Javascript verkar inte påslaget? - Vissa delar av Lunds universitets webbplats fungerar inte optimalt utan javascript, kontrollera din webbläsares inställningar.
Du är här

Desertification and global climate change – Little Ice Age desertification in Iceland?

Publiceringsår: 1999
Språk: Engelska
Publikation/Tidskrift/Serie: Proceedings of the 2nd International Conference on Land Degradation
Dokumenttyp: Konferensbidrag
Förlag: International Union of Soil Sciences (IUSS)



Geographers at the University of Lund have been active in research on desertification/ land degradation and environmental change monitoring of African drylands since the mid 1970’ies and of Asian drylands since the beginning of the 1990’ies. The results obtained so far do not confirm the concept of desertification as a mainly man made phenomena but indicate that the importance of climate variability and change has been underestimated (Helldén 1991). To learn about the importance of climatic fluctuations versus human impact on land degradation in arctic and sub-arctic environments, Iceland was selected for further studies.

Iceland is not an arid, semi-arid or dry sub-humid region. Therefore the land degradation it is suffering cannot be called "desertification" in the strict sense as defined by the UN. On the other hand there is no doubt that land degradation has led to the creation of extensive desert like conditions in many areas of Iceland. In this sense, “desertification” is an Icelandic reality indicating the introduction and spread of desert like conditions in landscapes where there should not be any.


There are few areas in Europe that have suffered such a severe and extensive land degradation as Iceland, leading to the creation of long lasting desert like conditions. It is estimated that when Iceland was settled, in 874 , at least 60% of the country was vegetated and that forests covered 15-25% of the country’s area (Bergþórsson 1998, Þórarinsson 1961, Einarsson 1963, Þorsteinsson 1973). The vegetative cover is now about 27%. There is almost no forest (The Agricultural Ministry 1986, IGI/LMÍ 1993, Arnalds et al.1997).

The scientific and political societies in Iceland often relate the land degradation problems to human over use of the rangelands, starting with the introduction of cattle and sheep rasing at the time of the settlement 874 AD. They consider overgrazing and overuse of the woodlands for fuelwood and charcoal production to be the most important processes opening and exposing the landscape for soil erosion with growing desert patches and deserts as a consequence.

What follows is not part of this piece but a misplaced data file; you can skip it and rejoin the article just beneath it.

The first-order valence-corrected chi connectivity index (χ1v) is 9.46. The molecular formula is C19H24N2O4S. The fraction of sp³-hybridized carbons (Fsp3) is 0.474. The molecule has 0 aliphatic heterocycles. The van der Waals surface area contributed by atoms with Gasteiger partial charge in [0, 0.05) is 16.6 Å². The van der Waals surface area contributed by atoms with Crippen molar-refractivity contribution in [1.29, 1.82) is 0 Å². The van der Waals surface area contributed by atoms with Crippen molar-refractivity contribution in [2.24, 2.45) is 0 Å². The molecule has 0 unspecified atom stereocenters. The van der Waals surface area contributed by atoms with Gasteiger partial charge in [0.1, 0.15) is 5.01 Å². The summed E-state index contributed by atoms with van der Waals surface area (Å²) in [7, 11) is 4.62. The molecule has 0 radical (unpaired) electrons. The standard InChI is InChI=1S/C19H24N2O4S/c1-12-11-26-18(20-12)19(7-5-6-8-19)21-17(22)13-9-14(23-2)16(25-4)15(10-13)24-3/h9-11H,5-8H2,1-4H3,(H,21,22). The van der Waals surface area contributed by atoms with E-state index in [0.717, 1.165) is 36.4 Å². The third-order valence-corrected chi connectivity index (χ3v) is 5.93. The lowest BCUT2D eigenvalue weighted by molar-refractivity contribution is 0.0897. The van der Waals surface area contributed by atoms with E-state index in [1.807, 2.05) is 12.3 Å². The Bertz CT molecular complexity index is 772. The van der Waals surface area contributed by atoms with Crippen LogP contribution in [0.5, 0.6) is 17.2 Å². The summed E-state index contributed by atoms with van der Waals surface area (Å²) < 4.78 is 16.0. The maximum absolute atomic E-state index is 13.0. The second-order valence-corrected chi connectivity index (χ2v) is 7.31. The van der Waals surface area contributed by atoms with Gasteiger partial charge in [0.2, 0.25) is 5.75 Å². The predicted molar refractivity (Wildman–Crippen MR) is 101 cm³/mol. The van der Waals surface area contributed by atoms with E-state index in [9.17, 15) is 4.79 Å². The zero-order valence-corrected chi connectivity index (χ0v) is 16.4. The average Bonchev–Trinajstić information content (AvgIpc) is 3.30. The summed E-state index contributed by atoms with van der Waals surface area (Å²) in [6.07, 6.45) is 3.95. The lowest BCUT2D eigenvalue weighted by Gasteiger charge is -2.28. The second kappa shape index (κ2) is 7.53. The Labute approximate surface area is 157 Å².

Most farmers, on the other hand, seem to believe that the desert patches and deserts are natural phenomena. The initiation and expansion of the phenomena is supposed to be related to climatic events possibly enhanced by the traditional winter grazing habit, no longer practiced.

Our observations and preliminary results indicate that the importance of climate may have been underestimated as a possible and important cause of land degradation and desertification in Iceland. Cold and dry periods have probably favoured the development and expansion of desert patches and deserts. The Little Ice Age, especially during the second half of the last century, seems to have offered favourable conditions for frost processing and events of severe wind erosion. The second half of the last century is also characterized by an outstanding high population pressure and most likely a correspondingly high grazing pressure in the study area.

Time series photos of erosion remnants development during a covering a 32 years period indicate that the erosion processes creating deserts may be supprisingly slow.


  • Physical Geography
  • Land degradation
  • climate change
  • soil erosion
  • desertification


2nd International Conference on Land Degradation; International Union of Soil Sciences (IUSS)

Box 117, 221 00 LUND
Telefon 046-222 00 00 (växel)
Telefax 046-222 47 20
lu [at] lu [dot] se

Fakturaadress: Box 188, 221 00 LUND
Organisationsnummer: 202100-3211
Om webbplatsen